Watch Trentino and DJ EASE’s Routine for GENRE BNDR

Trentino & DJ EASE

Trentino, the 2013 Red Bull 3Style US Champion, and DJ EASE, a 2016 Red Bull 3Style US finalist, have put down a new routine for GENRE BNDR. The pair met up in Tokyo while on their respective tours and made use of Big Sean‘s hit single, “Bounce Back,” and Wuki‘s trap anthem, “DADADADA.”

Watch the three-minute video above.

Related: A-Trak Breaks Down His ‘rockstar’ Routine

Unreleased Footage of DJcity Scratch Session

Scratch session

In February, DJcity hosted a scratch session at its studio in Los Angeles. The event, which was live streamed, featured turntablists like Trentino, Yonny, FlipFlop, PattyClover, Xist, Spinobi, and Styles Davis. Watch some unreleased footage of the session above.

Related: Scratch Combo of the Month: April 2017

Zomanno Scratches in Front of Two American Landmarks

Los Angeles DJ and turntablist Zomanno has put his portable turntable to work during a recent trip to Washington, D.C. and New York. In the clip above, Zo is shown scratching with it in front of the Washington Monument and the Brooklyn Bridge. The track that he uses is DJ Maple Syrup and Trentino‘s “Cut Conditioner,” which is available exclusively on DJcity.
To learn more about portable scratching, check out our recent Tips & Tricks episode.
Related: Watch DJ Rayted R and DJ Zo Perform With Two Mixers and One Turntable

Trentino and Maple Syrup Drop New Scratch Tool

Trentino performs at the Red Bull Thre3style US Finals in Phoenix, Arizona on Apr. 4, 2015. (Aaron Rogosin/Red Bull Content Pool)
Former Red Bull Thre3style US Champ Trentino and DJ/producer Maple Syrup have teamed up for a new scratch tool called “Cut Conditioner.” The eight-minute track gradually increases from 65 to 140 BPM so that DJs can practice scratching at various tempos.
Preview it below and download it exclusively on DJcity.
[djc url=—51982.htm]

Related: Watch Big Once & Trentino’s ‘Pushin On’ Routine

5 Reasons Why Trentino Switched to Rekordbox

Chicago-based DJ/producer/turntablist Trentino began DJing with vinyl 15 years ago. However, after seven years of using a DVS setup at home and shows, the former Red Bull Thre3style US champ recently switched to CDJs and rekordbox.
Much to his surprise, Trentino was amazed by how easy the transition was and how much he enjoyed using CDJs. He also found out he can do the same type of performance without the hassle of other DVS systems.
So, what is it about rekordbox that Trentino loves so much? Read his five reasons why below.
Quicker Switchovers
After seeing one of the most well-known turntablists in the world kill the vibe of his party by spending 20 minutes setting up before his set, I realized I could no longer justify my own absurdly long switch-overs.
Long switchovers suck for everyone. They suck for those performing before and after you, who are hindered for the first or last part of their set. They suck for the crowd, who has to listen to the same eight-minute song while you set up your interface and controllers and plug in a dozen different cables. And they suck for you, who has to do the equivalent of diffusing a bomb before your set. Long switchovers kill any chance of making an entrance on stage.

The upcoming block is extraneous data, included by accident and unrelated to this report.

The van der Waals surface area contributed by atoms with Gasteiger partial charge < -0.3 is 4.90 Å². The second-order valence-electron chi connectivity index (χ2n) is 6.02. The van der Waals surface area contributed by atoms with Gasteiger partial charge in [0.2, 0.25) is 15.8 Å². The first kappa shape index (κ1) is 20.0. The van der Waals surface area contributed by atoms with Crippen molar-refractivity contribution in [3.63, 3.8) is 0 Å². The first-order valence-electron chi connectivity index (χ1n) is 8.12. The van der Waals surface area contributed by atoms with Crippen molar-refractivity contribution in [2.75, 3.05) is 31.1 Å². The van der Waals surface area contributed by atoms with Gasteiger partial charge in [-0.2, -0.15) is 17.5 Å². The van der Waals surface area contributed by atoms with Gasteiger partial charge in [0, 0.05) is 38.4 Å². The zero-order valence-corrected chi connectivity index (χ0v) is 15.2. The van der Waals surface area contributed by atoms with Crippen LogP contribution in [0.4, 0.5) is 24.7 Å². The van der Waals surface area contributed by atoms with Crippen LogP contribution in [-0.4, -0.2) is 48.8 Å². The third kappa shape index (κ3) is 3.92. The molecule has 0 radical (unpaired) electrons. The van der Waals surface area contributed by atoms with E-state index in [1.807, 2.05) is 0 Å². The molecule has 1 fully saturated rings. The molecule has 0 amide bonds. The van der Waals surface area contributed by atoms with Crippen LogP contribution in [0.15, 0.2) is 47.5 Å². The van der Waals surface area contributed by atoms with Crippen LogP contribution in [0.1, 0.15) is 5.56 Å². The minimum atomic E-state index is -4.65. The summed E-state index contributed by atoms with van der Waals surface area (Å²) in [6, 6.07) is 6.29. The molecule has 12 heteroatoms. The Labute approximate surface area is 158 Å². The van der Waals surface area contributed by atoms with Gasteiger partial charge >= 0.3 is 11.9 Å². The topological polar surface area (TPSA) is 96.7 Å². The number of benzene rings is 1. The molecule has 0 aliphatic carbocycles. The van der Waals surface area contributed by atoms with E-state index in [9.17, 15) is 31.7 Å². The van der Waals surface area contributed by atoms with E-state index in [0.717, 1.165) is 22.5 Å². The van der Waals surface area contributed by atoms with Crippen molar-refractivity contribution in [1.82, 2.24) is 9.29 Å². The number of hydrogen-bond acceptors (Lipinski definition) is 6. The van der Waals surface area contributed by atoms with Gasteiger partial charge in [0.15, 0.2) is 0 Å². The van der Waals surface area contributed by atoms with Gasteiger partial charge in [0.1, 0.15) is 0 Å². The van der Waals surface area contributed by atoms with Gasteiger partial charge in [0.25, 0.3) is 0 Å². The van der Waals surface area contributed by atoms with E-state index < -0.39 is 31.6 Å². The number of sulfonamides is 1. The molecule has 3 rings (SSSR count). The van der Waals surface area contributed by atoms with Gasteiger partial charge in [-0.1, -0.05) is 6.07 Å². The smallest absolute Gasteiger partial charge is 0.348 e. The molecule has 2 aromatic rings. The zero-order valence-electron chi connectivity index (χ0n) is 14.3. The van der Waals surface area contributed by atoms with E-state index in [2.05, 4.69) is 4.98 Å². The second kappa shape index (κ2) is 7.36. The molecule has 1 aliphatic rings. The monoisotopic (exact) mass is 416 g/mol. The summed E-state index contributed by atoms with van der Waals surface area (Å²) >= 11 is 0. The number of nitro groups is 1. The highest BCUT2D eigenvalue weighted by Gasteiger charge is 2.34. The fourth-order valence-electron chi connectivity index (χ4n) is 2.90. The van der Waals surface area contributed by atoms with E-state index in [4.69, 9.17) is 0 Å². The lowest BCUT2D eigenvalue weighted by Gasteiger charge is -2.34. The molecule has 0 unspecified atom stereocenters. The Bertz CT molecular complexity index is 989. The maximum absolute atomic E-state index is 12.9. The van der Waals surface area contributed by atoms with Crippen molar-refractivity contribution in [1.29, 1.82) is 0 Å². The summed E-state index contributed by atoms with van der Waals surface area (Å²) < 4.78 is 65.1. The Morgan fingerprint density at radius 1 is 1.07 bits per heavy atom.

Easier Traveling
I used to travel with two of nearly everything: two laptops (I had my entire music library synced between them using SugarSync), two pairs of control records, two pairs of Dicers, two pairs of needles, two Serato interfaces, etc. Rekordbox not only eliminates the need for a computer and interface but the need for controllers due to the built-in hot cues, which have replaced my need for Dicers.
Increased Safety and Security
In venues where security is lacking, rekordbox frees you from the risk of theft and damage to your equipment. You can carry everything you need in your pockets. It’s easy to unplug your drive and headphones and flee the scene if your immediate safety is threatened or you’re being mistreated by the club’s management.
Improved Reliability
We all know how temperamental turntables, needles, records, and even laptops can be. Having to switchover in a dark club compounds those issues, especially if the DJ before you is using CDJs, which is often the case for me.
Less Stereotypes
As much as I disagree with it, the majority of the people in the industry, especially those on the dance and electronic side, assume that anyone using turntables is a hip-hop DJ. I used to think that guys like Klever and A-Trak had broken down the stereotype, but it’s as strong as ever. Considering that I don’t want to be a hip-hop or top 40 DJ forever, I feel that using CDJs is an important step forward for me.

#Repost @barleyhousecle ・・・ @trentinomusic killing It now!!!!

A video posted by ∆ trentino ∇ (@trentinomusic) on

Trentino would like to thank A-Trak for helping make CDJs more acceptable among turntablists, Chicago DJs Metro, Boi Jeanius, and MaddJazz for showing that it’s possible to rip on CDJs, and Christian Jackson, whose YouTube channel is an indispensable source for learning the ins-and-outs of rekordbox.
Follow Trentino on Facebook, Instagram, SoundCloud, Twitter, and YouTube.
Related: 4 Pro Tips for CDJs and Rekordbox

Watch Big Once & Trentino’s ‘Pushin On’ Routine

It’s been a while since we’ve heard from Big Once and Trentino aka BOAT, but today the Chicago DJ duo laced us with a video. Their new four-and-a-half-minute routine is based on the vocal and instrumental samples used in Oliver $ & Jimi Jules’ “Pushing On,” which was later remixed by Tchami. Like true pros, Once and Trentino use scratching, juggling, effects and even live percussion to flip the samples into something completely new.
Related: Watch BOAT Perform on the MikiDz Show